Abdullah al-Turki, secretary general of the Muslim World League and a former Saudi minister of Islamic Affairs, was part of a delegation of Muslim scholars and jurists who appeared at the National Press Club as part of a good will tour of the United States in 2002. According to a news release, the delegation hoped to meet with American media, interfaith communities, academics and government to discuss "critical post 9-11 issues pertaining to Muslims and Islam" as well as interfaith dialogue aimed at "a collaborative initiative toward establishing peace, justice, mutual tolerance and bridges of understanding across faiths, societies and civilizations."
A reporter asked al-Turki, who earlier had condemned terrorism, about a recent suicide bombing by Hamas that killed 19 Israelis, including two children on a bus. Through a translator, al-Turki defended what, in Arabic, he called an "operation":
Reporter: Hi, I'm [unintelligible] from the New York Sun. I had a couple questions about your statements about Israel. One: In discussing what represents terrorism, I have some question as to where you stood on the suicide bombings in Israel. It seemed on one hand that you were condemning them, on the other hand you were saying you would condemn suicide bombing, killing of any innocents, and I don't know if you consider Israeli civilians innocents in this case.
Speaker: Could we just do one, because we have the time.
Reporter: OK, OK.
Speaker: OK, OK, Thank you.
[al-Turki responds in Arabic, followed by the translator. Note: al-Turki refers to "operations" in his answer. The translator uses the term "suicide bombing."]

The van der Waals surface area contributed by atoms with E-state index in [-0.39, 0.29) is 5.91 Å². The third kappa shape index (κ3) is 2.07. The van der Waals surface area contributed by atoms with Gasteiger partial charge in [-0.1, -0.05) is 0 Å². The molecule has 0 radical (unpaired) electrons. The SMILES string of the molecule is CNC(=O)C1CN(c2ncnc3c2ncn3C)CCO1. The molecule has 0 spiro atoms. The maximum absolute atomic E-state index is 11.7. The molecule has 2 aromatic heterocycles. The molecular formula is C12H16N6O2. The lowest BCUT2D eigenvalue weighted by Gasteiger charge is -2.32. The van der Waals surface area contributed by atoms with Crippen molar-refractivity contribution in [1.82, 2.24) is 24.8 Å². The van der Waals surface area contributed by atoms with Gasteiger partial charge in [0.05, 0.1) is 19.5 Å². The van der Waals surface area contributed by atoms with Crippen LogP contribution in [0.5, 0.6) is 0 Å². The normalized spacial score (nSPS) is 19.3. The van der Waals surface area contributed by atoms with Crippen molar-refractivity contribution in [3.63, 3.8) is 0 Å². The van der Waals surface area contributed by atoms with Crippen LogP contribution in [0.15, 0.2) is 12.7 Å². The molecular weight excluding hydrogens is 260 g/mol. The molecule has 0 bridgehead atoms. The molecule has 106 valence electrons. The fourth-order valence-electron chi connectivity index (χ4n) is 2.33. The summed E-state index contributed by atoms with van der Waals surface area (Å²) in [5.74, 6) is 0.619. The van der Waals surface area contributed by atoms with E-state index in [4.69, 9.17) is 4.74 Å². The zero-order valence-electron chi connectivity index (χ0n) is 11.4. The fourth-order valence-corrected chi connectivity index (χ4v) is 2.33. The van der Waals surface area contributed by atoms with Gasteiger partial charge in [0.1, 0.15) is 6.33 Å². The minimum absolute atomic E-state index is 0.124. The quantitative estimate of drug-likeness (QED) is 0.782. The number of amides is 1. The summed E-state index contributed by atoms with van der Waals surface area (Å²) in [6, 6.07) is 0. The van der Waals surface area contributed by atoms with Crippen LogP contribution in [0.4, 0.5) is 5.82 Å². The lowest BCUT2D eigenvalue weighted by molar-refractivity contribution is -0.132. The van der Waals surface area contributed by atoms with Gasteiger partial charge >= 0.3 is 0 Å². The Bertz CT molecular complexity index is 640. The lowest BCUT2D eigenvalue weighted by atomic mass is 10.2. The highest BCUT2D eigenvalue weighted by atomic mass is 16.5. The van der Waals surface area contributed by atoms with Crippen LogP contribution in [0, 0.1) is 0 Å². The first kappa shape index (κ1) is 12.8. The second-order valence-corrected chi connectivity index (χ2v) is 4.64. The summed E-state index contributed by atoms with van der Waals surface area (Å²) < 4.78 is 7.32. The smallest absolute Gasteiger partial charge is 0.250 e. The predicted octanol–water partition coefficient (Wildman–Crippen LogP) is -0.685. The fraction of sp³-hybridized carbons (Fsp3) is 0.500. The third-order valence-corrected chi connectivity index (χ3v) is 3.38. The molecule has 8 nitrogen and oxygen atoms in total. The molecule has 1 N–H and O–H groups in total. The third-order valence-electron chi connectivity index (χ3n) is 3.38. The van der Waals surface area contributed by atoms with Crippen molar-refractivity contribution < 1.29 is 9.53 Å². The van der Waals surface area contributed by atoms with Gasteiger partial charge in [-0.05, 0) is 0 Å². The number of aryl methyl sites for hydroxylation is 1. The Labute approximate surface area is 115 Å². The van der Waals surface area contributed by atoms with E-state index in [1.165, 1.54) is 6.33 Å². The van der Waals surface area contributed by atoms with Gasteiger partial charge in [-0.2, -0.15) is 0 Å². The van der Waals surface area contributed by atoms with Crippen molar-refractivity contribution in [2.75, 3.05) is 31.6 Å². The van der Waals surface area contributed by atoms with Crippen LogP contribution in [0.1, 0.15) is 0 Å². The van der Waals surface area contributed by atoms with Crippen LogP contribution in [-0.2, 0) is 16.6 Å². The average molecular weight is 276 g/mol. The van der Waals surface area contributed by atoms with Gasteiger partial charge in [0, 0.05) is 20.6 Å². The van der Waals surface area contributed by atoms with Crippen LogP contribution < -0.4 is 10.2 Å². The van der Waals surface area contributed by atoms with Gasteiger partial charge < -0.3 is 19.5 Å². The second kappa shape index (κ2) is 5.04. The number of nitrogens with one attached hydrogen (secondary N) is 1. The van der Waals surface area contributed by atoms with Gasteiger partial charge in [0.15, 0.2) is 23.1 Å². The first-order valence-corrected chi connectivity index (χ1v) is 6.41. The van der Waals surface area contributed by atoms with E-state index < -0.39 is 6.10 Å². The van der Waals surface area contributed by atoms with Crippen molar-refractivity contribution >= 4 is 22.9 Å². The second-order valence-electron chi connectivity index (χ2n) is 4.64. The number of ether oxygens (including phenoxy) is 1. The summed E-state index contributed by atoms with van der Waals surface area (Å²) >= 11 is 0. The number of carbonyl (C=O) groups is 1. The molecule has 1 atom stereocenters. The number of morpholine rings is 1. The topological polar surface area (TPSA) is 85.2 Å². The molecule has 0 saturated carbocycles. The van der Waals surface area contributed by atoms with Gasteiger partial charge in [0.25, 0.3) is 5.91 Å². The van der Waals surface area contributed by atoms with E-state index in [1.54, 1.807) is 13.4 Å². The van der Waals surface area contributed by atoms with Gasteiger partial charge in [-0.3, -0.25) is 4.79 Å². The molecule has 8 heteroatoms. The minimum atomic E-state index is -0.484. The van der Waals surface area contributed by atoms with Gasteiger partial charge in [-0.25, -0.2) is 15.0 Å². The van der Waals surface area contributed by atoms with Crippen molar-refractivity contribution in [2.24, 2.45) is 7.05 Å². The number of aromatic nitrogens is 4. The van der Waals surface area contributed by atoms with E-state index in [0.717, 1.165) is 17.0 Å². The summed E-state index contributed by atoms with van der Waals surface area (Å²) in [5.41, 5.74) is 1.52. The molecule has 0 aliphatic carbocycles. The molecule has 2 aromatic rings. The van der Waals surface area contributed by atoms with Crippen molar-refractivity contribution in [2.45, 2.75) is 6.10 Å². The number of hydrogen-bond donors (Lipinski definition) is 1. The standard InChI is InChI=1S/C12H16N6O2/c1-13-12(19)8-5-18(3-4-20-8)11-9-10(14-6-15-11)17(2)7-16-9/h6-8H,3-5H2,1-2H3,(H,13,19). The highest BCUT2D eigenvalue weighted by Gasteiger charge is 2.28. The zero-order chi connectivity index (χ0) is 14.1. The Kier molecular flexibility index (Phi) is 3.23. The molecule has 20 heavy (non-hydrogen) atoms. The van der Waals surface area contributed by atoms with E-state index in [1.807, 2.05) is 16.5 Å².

Translator for al-Turki: We can also reverse the question by asking the questioner: "What do you think of the, um, Israeli oppression against the Palestinian people?" Could that be called terrorism as well? Is it coming from-is it based on religion? This is a question. In regards to the suicide bombing, we shall state that first of all, Islam is against the killing of innocent people, civilians, and non-warring people. Those who are involved in so-called 'suicide bombing' in fact were put in a very dark [unintelligible]. They have no way-no other alternative. What could be the alternative for them? They came into a state of oppression, and no hope. It's a hopeless case for them. And because there is a strong and organized terrorism being waged against them, so they have no other choice except to do what they do and we shall not look at the issue from only a religious perspective, but rather we shall look at it as a matter of aggression being forced on them, and they had no other choice except that.